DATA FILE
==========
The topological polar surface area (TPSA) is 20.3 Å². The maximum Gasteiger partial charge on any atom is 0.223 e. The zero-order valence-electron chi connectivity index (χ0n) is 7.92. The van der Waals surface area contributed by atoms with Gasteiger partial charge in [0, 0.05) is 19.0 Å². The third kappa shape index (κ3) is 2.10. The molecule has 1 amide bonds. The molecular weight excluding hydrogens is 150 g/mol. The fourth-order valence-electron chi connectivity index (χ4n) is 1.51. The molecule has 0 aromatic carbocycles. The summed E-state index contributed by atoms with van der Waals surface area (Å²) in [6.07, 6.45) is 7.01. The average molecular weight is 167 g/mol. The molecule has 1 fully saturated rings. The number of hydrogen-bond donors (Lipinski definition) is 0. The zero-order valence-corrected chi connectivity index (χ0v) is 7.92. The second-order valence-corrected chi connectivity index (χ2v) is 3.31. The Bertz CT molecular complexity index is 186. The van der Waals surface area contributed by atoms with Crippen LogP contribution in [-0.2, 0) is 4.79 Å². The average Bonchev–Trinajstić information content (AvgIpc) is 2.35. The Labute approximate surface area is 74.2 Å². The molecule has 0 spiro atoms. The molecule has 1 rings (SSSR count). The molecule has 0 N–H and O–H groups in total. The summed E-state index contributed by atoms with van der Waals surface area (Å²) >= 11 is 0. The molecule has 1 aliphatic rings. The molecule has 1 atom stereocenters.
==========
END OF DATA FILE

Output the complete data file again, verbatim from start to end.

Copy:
The topological polar surface area (TPSA) is 20.3 Å². The maximum Gasteiger partial charge on any atom is 0.223 e. The zero-order valence-electron chi connectivity index (χ0n) is 7.92. The van der Waals surface area contributed by atoms with Gasteiger partial charge in [0, 0.05) is 19.0 Å². The third kappa shape index (κ3) is 2.10. The molecule has 1 amide bonds. The molecular weight excluding hydrogens is 150 g/mol. The fourth-order valence-electron chi connectivity index (χ4n) is 1.51. The molecule has 0 aromatic carbocycles. The summed E-state index contributed by atoms with van der Waals surface area (Å²) in [6.07, 6.45) is 7.01. The average molecular weight is 167 g/mol. The molecule has 1 fully saturated rings. The number of hydrogen-bond donors (Lipinski definition) is 0. The zero-order valence-corrected chi connectivity index (χ0v) is 7.92. The second-order valence-corrected chi connectivity index (χ2v) is 3.31. The Bertz CT molecular complexity index is 186. The van der Waals surface area contributed by atoms with Crippen LogP contribution in [-0.2, 0) is 4.79 Å². The average Bonchev–Trinajstić information content (AvgIpc) is 2.35. The Labute approximate surface area is 74.2 Å². The molecule has 0 spiro atoms. The molecule has 1 rings (SSSR count). The molecule has 0 N–H and O–H groups in total. The summed E-state index contributed by atoms with van der Waals surface area (Å²) >= 11 is 0. The molecule has 1 aliphatic rings. The molecule has 1 atom stereocenters.